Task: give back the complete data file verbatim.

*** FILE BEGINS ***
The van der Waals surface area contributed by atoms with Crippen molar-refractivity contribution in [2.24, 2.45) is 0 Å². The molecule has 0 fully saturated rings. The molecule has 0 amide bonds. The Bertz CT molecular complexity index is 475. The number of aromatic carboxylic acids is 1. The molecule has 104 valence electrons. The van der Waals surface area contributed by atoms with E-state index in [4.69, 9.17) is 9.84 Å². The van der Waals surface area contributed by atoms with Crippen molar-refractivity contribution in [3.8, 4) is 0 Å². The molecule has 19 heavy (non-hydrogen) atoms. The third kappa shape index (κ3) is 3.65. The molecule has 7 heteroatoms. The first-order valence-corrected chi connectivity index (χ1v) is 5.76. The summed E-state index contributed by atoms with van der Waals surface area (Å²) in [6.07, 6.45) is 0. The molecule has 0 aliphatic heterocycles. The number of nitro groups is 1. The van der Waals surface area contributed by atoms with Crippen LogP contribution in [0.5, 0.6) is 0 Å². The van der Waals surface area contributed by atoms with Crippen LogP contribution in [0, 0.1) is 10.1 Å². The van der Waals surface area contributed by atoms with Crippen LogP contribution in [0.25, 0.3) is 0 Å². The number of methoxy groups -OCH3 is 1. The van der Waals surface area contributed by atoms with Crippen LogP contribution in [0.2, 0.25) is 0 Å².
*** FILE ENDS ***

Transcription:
The van der Waals surface area contributed by atoms with Crippen molar-refractivity contribution in [2.24, 2.45) is 0 Å². The molecule has 0 fully saturated rings. The molecule has 0 amide bonds. The Bertz CT molecular complexity index is 475. The number of aromatic carboxylic acids is 1. The molecule has 104 valence electrons. The van der Waals surface area contributed by atoms with E-state index in [4.69, 9.17) is 9.84 Å². The van der Waals surface area contributed by atoms with Crippen molar-refractivity contribution in [3.8, 4) is 0 Å². The molecule has 19 heavy (non-hydrogen) atoms. The third kappa shape index (κ3) is 3.65. The molecule has 7 heteroatoms. The first-order valence-corrected chi connectivity index (χ1v) is 5.76. The summed E-state index contributed by atoms with van der Waals surface area (Å²) in [6.07, 6.45) is 0. The molecule has 0 aliphatic heterocycles. The number of nitro groups is 1. The van der Waals surface area contributed by atoms with Crippen LogP contribution in [0.5, 0.6) is 0 Å². The van der Waals surface area contributed by atoms with Crippen LogP contribution in [0, 0.1) is 10.1 Å². The van der Waals surface area contributed by atoms with Crippen LogP contribution in [0.25, 0.3) is 0 Å². The number of methoxy groups -OCH3 is 1. The van der Waals surface area contributed by atoms with Crippen LogP contribution in [0.2, 0.25) is 0 Å².